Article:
Win three, or go home

A two-game winning streak might not have been the way Beth Launiere envisioned her team entering the MWC tournament, but given the way the season has gone, she’ll take it.

Last year the U volleyball team strolled into Las Vegas on Thanksgiving weekend riding a 16-0 sweep through the regular season and a No. 1 seed to its credit. This year, the Utes are fortunate to have a bit of momentum and a No. 5 seed heading into their only shot at the NCAA tournament.

“It meant a lot to us to finish with two wins,” Launiere said. “This was nice. At this point we know the (MWC) tournament is our way to the NCAAs. We talked about that all season long — that we want to be playing our best volleyball at the end of the year like we are. It will be a tough road, but there is so much parity in the conference I think that anything can happen.”

The Utes sat at just 7-7 a week ago and were dangerously close to dropping down to a No. 6 seed. The Utes, however, found a way to put the pieces together just in time to beat No. 25 UNLV at home and follow that up with a 3-0 sweep over San Diego State.

Now it is just a question of which version of the Utes show up in Las Vegas. When the Utes are playing as a team, they have the ability to hold teams well below their season hitting averages. They also have the ability to spread the ball around and attack teams from all three hitting spots on the net.

When the Utes struggle, they still manage to put together offensive numbers they can work with, but usually find themselves trapped in long rallies without a sideout in site.

Two things usually dictate how well the Utes play on any given night: how well freshman setters Keisha Fisher and Stephanie Shardlow read the opposing block and how effective the Utes are at setting up the block, while simultaneously not leaving themselves open to tip-kills.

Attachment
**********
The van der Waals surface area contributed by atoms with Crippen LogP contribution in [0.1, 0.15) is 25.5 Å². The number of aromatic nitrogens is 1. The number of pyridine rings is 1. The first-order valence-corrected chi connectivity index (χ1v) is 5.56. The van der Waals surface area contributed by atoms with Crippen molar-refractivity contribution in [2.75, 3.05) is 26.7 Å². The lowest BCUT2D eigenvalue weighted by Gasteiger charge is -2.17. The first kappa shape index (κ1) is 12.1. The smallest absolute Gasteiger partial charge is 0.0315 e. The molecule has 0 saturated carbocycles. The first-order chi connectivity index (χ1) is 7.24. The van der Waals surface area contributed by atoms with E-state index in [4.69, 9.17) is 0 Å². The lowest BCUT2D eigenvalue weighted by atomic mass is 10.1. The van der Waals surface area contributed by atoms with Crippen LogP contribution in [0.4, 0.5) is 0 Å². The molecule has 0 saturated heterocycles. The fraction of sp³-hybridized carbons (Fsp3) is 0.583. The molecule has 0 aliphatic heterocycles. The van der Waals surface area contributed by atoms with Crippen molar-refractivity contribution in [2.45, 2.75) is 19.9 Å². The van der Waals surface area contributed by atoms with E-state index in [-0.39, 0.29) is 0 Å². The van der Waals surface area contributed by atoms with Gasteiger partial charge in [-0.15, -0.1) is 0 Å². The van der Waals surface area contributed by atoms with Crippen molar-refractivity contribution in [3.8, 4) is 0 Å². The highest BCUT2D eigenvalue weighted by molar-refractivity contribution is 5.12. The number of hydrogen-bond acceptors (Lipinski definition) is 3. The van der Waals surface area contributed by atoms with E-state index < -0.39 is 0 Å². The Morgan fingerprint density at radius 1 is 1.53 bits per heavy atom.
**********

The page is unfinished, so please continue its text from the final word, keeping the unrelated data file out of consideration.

“Our biggest goal right now is to just stay together as a team and keep working as a team,” outside hitter Kat Haynie said. “When that happens, good things happen.”

When the Utes are on, they have the ability to beat conference powers such as UNLV and Colorado State. When the Utes are off, they let teams such as TCU off a 2-0 hook.

Through the highs and lows of the season, Launiere never questioned her team’s effort. What was in question was whether the Utes would find a way to get some confidence. Last weekend’s wins brought that.

“The more you win, the more you believe you can win,” Launiere said.

The only thing Utah has left to worry about is how to get past TCU. The Horned Frogs were only one of two MWC teams — BYU being the other — that Utah did not beat this year. When the two teams first met on Oct. 6, Utah held a 2-0 lead before letting TCU win the next three for a win on Crimson Court. When the series shifted to Fort Worth a month later, Utah was swept.

It’s not so much that TCU has Utah’s number this year as it is that the Horned Frogs manage to match up exceptionally well with the Utes.

Utah will have to hold TCU near the conference-leading opponent hitting percentage of .173, while finding a way to boost their own percentage above its .194 season average.

The Utes did that in their last two matches of the regular season and found great success. They will have to do it again to avoid getting missing out of the tournament semifinals for the first time ever.

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Tyler Cobb

Chelsea Sandberg will be calling plays back to her teammates Thursday as the fourth-seed Utes faces fifth-seed TCU.